Updated: Feb 7

Candles in red an white at the location of the terror attack in Vienna in Austria on 2 November 2020

The scholarly understanding of extremism, terrorism and radicalisation is constantly developing. With a currently rapid increase of online activities and propaganda dissemination by and connected to terrorist organisations, there is a greater need than ever before to learn more about the role of the internet and online communities in the radicalisation processes.

Social media platforms are tools for propaganda dissemination but also vehicles for formation of group identities among supporters of transnational terrorist organisations. Yet the actual significance of digital and social media in radicalisation is difficult to establish.[1] Simply adding the ‘online’ prefix to radicalisation does not sufficiently explain what this phenomenon actually entails. Currently we are experiencing a rapid transformation of the virtual sphere of contemporary, violent jihadi terrorism which requires a rethinking of the significance of online mechanisms and activities in the radicalisation process. This transformation creates new methodological challenges for advancing the intellectual field and frameworks of knowledge on the topic.[2]

Regardless of which point of departure or perspective one applies to the concept of radicalisation in relation to online activities, key contributions on the topic appear to agree that it takes place at and between three core operational levels. A macro level in which socio-political ideologists are using digital and social media to advocate for support; a meso level where armed militant groups and terrorist organisations are seeking exposure and outreach through sophisticated propaganda; and finally a micro level of the user experience of individuals connecting with likeminded others, forming identities and showing support in various ways to a specific ideology or organisation.[3]

From an empirical point of view, these levels are perhaps most clearly illustrated with the case of Daesh as of 2014. Through the strategic use of digital and social media, a regionally situated organisation could swiftly become a transnational movement with supporters of its ideology around the world (macro level). For almost a decade both distant supporters and the central media wings of the organisation have used multiple digital platforms for engaging likeminded people around the world, scare adversaries with depictions of graphic violence and military operations, inspire so-called lone actors, as well as disseminate a vast variety of propaganda content (meso level). Capitalising on the target audience’s extensive use of mobile applications and platforms in everyday life to connect with others, friends and family, Daesh managed to generate a psychological advantage in enhancing its brand among supporters and thereby its appeal to a wide array of individuals who, in turn, applied the online environment as one factor in cognitive and behavioural radicalisation (micro level).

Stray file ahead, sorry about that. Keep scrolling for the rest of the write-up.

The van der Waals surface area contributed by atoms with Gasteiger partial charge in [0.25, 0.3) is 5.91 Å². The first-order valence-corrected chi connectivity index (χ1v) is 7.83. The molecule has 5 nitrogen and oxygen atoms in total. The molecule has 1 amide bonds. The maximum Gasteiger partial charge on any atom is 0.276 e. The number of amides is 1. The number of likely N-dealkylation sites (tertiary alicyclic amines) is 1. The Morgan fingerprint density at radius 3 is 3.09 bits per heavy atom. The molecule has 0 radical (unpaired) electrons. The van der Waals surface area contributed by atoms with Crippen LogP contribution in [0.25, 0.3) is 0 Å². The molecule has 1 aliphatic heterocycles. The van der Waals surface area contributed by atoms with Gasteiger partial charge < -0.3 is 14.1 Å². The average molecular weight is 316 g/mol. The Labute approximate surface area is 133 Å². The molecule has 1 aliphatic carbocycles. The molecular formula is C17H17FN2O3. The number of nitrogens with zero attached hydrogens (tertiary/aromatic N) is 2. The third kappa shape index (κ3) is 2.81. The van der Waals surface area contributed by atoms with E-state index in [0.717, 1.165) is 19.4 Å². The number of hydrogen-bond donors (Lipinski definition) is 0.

Much of the academic body of research on online radicalisation has so far been focused on the first two levels and avoided to a large extent the micro level.[4] This is by no means a deliberate neglect, but rather the result of ethical and methodological challenges, combined with new technological prerequisites in terms of encryption of communication among Daesh sympathizers online.

Studying the role and implications of online activities and engagement in individual cognitive and behavioural processes of radicalisation requires access to primary data and interviews with extremists over a long period of time. Due to difficulties of access to individuals as well as ethical concerns, this approach is a challenge to apply, which without a doubt has resulted in a still undeveloped field of empirical research on the micro level of online radicalisation. Macro and meso studies on content and propaganda messaging [5], rhetorical strategies and visual appeals [6], are valuable in regard to understanding how the sender of a message appeal to its audience. These studies can, at best, provide indications of the potential influence on the individual user, however, never generate valid conclusions on the individual’s actual online user experience.